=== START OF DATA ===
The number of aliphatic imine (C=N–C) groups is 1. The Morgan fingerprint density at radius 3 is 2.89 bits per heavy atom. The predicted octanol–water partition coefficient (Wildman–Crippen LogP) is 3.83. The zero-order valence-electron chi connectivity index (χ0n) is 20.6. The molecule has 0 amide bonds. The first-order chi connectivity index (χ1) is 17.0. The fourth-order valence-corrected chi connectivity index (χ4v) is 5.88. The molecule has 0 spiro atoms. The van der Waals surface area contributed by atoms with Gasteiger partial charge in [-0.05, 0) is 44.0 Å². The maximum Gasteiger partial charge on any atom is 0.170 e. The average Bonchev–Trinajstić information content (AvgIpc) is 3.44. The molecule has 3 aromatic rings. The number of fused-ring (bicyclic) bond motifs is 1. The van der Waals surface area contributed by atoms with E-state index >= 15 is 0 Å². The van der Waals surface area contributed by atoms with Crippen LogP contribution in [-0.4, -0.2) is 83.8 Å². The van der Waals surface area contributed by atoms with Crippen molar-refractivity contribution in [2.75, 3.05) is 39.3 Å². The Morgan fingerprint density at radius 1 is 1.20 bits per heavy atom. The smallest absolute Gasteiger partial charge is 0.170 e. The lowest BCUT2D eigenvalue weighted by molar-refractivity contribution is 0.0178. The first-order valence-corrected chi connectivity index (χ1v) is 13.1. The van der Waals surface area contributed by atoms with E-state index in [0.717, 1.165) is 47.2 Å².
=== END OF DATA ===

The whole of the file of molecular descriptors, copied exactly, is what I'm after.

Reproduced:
The number of aliphatic imine (C=N–C) groups is 1. The Morgan fingerprint density at radius 3 is 2.89 bits per heavy atom. The predicted octanol–water partition coefficient (Wildman–Crippen LogP) is 3.83. The zero-order valence-electron chi connectivity index (χ0n) is 20.6. The molecule has 0 amide bonds. The first-order chi connectivity index (χ1) is 17.0. The fourth-order valence-corrected chi connectivity index (χ4v) is 5.88. The molecule has 0 spiro atoms. The van der Waals surface area contributed by atoms with Gasteiger partial charge in [-0.05, 0) is 44.0 Å². The maximum Gasteiger partial charge on any atom is 0.170 e. The average Bonchev–Trinajstić information content (AvgIpc) is 3.44. The molecule has 3 aromatic rings. The number of fused-ring (bicyclic) bond motifs is 1. The van der Waals surface area contributed by atoms with E-state index >= 15 is 0 Å². The van der Waals surface area contributed by atoms with Crippen LogP contribution in [-0.4, -0.2) is 83.8 Å². The van der Waals surface area contributed by atoms with Crippen molar-refractivity contribution in [2.75, 3.05) is 39.3 Å². The Morgan fingerprint density at radius 1 is 1.20 bits per heavy atom. The smallest absolute Gasteiger partial charge is 0.170 e. The lowest BCUT2D eigenvalue weighted by molar-refractivity contribution is 0.0178. The first-order valence-corrected chi connectivity index (χ1v) is 13.1. The van der Waals surface area contributed by atoms with E-state index in [0.717, 1.165) is 47.2 Å².